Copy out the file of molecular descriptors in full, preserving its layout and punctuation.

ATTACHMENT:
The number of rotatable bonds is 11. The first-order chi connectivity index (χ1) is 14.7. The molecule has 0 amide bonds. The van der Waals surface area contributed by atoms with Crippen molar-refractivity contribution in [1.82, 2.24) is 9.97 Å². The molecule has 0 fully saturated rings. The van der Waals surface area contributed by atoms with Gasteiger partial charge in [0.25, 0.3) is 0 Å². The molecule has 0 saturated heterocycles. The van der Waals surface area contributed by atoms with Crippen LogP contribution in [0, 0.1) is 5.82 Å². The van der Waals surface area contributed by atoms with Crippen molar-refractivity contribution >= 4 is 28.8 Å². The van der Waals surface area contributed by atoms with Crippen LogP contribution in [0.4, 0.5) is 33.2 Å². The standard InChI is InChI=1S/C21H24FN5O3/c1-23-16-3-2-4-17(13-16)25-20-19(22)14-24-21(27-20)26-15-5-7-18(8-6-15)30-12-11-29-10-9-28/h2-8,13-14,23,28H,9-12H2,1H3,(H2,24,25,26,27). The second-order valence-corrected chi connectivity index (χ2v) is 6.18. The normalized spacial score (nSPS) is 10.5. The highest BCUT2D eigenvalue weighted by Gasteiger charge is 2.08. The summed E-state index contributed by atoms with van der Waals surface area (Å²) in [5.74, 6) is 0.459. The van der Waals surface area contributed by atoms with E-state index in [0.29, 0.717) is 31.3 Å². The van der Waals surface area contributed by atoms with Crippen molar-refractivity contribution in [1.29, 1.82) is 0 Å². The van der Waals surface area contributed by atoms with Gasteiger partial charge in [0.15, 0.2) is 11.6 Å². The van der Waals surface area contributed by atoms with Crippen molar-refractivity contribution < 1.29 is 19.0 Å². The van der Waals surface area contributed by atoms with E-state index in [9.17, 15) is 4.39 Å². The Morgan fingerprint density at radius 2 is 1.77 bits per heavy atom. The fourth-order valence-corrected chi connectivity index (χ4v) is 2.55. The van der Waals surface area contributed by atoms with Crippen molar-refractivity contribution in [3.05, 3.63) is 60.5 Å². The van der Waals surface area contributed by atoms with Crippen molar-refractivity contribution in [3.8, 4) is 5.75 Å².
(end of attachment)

The number of rotatable bonds is 11. The first-order chi connectivity index (χ1) is 14.7. The molecule has 0 amide bonds. The van der Waals surface area contributed by atoms with Crippen molar-refractivity contribution in [1.82, 2.24) is 9.97 Å². The molecule has 0 fully saturated rings. The van der Waals surface area contributed by atoms with Gasteiger partial charge in [0.25, 0.3) is 0 Å². The molecule has 0 saturated heterocycles. The van der Waals surface area contributed by atoms with Crippen LogP contribution in [0, 0.1) is 5.82 Å². The van der Waals surface area contributed by atoms with Crippen molar-refractivity contribution >= 4 is 28.8 Å². The van der Waals surface area contributed by atoms with Crippen LogP contribution in [0.4, 0.5) is 33.2 Å². The standard InChI is InChI=1S/C21H24FN5O3/c1-23-16-3-2-4-17(13-16)25-20-19(22)14-24-21(27-20)26-15-5-7-18(8-6-15)30-12-11-29-10-9-28/h2-8,13-14,23,28H,9-12H2,1H3,(H2,24,25,26,27). The second-order valence-corrected chi connectivity index (χ2v) is 6.18. The normalized spacial score (nSPS) is 10.5. The highest BCUT2D eigenvalue weighted by Gasteiger charge is 2.08. The summed E-state index contributed by atoms with van der Waals surface area (Å²) in [5.74, 6) is 0.459. The van der Waals surface area contributed by atoms with E-state index in [0.29, 0.717) is 31.3 Å². The van der Waals surface area contributed by atoms with Crippen molar-refractivity contribution in [1.29, 1.82) is 0 Å². The van der Waals surface area contributed by atoms with Gasteiger partial charge in [0.15, 0.2) is 11.6 Å². The van der Waals surface area contributed by atoms with Crippen molar-refractivity contribution < 1.29 is 19.0 Å². The van der Waals surface area contributed by atoms with E-state index in [9.17, 15) is 4.39 Å². The Morgan fingerprint density at radius 2 is 1.77 bits per heavy atom. The fourth-order valence-corrected chi connectivity index (χ4v) is 2.55. The van der Waals surface area contributed by atoms with Crippen molar-refractivity contribution in [3.05, 3.63) is 60.5 Å². The van der Waals surface area contributed by atoms with Crippen molar-refractivity contribution in [3.8, 4) is 5.75 Å².